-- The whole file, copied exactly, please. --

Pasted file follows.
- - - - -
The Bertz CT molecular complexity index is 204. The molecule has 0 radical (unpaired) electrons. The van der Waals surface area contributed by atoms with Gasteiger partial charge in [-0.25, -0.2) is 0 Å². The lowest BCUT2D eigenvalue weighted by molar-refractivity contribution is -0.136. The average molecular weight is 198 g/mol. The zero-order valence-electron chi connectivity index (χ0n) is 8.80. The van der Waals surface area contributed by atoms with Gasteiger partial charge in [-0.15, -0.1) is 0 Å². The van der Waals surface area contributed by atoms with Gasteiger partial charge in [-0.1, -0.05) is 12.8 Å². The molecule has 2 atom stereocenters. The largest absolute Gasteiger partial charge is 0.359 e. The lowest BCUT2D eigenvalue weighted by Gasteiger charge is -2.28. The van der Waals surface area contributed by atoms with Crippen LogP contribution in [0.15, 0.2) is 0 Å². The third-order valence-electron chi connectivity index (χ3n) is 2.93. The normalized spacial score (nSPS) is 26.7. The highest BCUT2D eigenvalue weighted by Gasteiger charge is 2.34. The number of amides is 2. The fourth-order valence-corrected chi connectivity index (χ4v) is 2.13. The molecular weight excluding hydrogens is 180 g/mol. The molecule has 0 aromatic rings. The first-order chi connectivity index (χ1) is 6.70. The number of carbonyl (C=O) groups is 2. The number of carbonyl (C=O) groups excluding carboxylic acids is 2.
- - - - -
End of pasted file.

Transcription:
The Bertz CT molecular complexity index is 204. The molecule has 0 radical (unpaired) electrons. The van der Waals surface area contributed by atoms with Gasteiger partial charge in [-0.25, -0.2) is 0 Å². The lowest BCUT2D eigenvalue weighted by molar-refractivity contribution is -0.136. The average molecular weight is 198 g/mol. The zero-order valence-electron chi connectivity index (χ0n) is 8.80. The van der Waals surface area contributed by atoms with Gasteiger partial charge in [-0.15, -0.1) is 0 Å². The van der Waals surface area contributed by atoms with Gasteiger partial charge in [-0.1, -0.05) is 12.8 Å². The molecule has 2 atom stereocenters. The largest absolute Gasteiger partial charge is 0.359 e. The lowest BCUT2D eigenvalue weighted by Gasteiger charge is -2.28. The van der Waals surface area contributed by atoms with Crippen LogP contribution in [0.15, 0.2) is 0 Å². The third-order valence-electron chi connectivity index (χ3n) is 2.93. The normalized spacial score (nSPS) is 26.7. The highest BCUT2D eigenvalue weighted by Gasteiger charge is 2.34. The number of amides is 2. The fourth-order valence-corrected chi connectivity index (χ4v) is 2.13. The molecular weight excluding hydrogens is 180 g/mol. The molecule has 0 aromatic rings. The first-order chi connectivity index (χ1) is 6.70. The number of carbonyl (C=O) groups is 2. The number of carbonyl (C=O) groups excluding carboxylic acids is 2.